How to (try to) protect against a car restoration rip-off

Sunnie Schwartz

This is not my usual Ask an Appraiser column. Appraisers of collector vehicles sometimes get drawn into a dispute between a customer and their repair or restoration shop, and the outcome is never pleasing to at least one of the parties. Prevention of disputes isn’t possible, but we can at least try to figure out a way to help avoid the problems in the first place.

In my experience, most problems happen when the shop gets involved in a restoration that is beyond their ability, or when a financial difficulty necessitates using customer X’s money to complete customer Y’s car. The first might happen when a shop known for the restoration of ’50s and ’60s British sports cars attempts a Mercedes-Benz 600 restoration, or something equally complicated. The second scenario happens all the time. Sometimes it’s a short-term problem, but often it’s not.

Then there are the rip-off artists, the grifters, and the conmen. Recourse can be a real challenge in this situation. Just remember, if it’s too good to be true, it always is. Getting the feeling your pocket is being picked the second you meet the shop owner? Run, do not walk, to the exit.

engine timing adjustment car restoration shop
Getty Images

I’m thirty-plus years into my appraisal business, and frankly, I usually think I’ve seen it all. But a recent spate of news articles has convinced me otherwise. Are rip-offs in the world of repair and restoration on the rise? Maybe, but it might also be that as the dollar figures get bigger, these rips-offs get more attention. In any event, there are avenues to help lower the chance of being tangled up in a dispute. In no particular order, here are my thoughts.

Define “restoration.” No, I’m not kidding. As an appraiser, I’ve looked at a car with a MACCO (not that there’s anything wrong with that) Premium paint job, silver-painted bumpers, and bathroom carpets (there is something wrong with those) that I was told had just been freshly restored. In the owner’s eyes, the car had just finished a“restoration; to the world of car collectors, it was anything but restored. The word means different things to different people. If “restored” to you means your car must have a powder-coated frame and cad plating on all underhood pieces that aren’t painted, you should say so at the outset. In writing.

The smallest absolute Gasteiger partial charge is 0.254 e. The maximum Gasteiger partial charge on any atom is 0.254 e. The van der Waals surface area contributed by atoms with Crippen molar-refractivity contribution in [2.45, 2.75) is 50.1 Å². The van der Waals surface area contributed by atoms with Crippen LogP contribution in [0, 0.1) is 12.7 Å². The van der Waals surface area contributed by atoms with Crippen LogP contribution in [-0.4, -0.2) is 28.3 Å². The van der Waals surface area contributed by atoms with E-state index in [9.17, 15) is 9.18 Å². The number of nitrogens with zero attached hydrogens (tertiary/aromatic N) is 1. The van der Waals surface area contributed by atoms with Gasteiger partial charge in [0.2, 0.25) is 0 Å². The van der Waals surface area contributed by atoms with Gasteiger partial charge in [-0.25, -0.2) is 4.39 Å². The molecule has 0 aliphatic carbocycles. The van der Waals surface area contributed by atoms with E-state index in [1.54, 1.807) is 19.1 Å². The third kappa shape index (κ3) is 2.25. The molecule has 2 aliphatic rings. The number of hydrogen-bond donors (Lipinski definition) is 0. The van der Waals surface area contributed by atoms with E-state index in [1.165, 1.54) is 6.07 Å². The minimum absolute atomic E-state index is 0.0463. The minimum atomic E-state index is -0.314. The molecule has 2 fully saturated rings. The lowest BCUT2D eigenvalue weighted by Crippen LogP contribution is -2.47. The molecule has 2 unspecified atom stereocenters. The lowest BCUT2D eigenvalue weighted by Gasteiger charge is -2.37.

If it stinks from the start, it will never get better. Had a bad first few months? Get vocal. The shop and you might not be a good match, or you or the shop might have unreasonable expectations.

Get recommendations. Lots of them. If you have a friend who had restoration work done at the shop you are thinking of hiring, great. Start there, but don’t go on just one person’s experience. Ask around. If the shop is in your area, you will often find other people who have used their services. Be mindful of online reviews—read them with an eye toward metrics that matter to a quality build, rather than whether they’re open on Saturday or other trivialities.

Woody car restoration shop interior
Getty Images

Interview the shop. Can they make time for a visit? Go, take notes, take photos (ask first, they may not allow them with customer cars in the background), and enjoy learning about what they do, and how they do it. What is their philosophy of restoration? Will they only do a full, frame-off job, or are they okay with doing something smaller like a routine service? Do they bill monthly, bi-weekly, or when they run out of cash? (Warning, that last one is not a good sign.) I was visiting a shop a few years back and they made a point of listing their “celebrity” clients (yawn…). I started thinking about their named list of about a dozen celeb clients on the drive home. Seven of them were dead, one had sold the car at auction in the 1990s, and two were more like locally known folks than actual stars. Is the shop living off a reputation it earned in the Reagan years?

Ask a lot of questions. No one likes a pest, but on the flip side, it’s your money, your car, and you are hiring them. Write out a list, and just ask. Keep in mind you may not be a good fit for them just as much as they might not be a good fit for you. Best to discover that before handing them the keys.

396 badge muscle car restoration
Gabe Augustine

Visit the shop often when your car is there. Get more photos. If you can’t be there, hire someone who can. Get more photos, again. Never let a week (or two weeks, or one month) or whatever timeline you are comfortable with, pass without a visit. Not only do you want photos documenting the work while the payments are going out, but photos of your restoration work will also enhance the value of your restoration. Total win-win, if you ask me.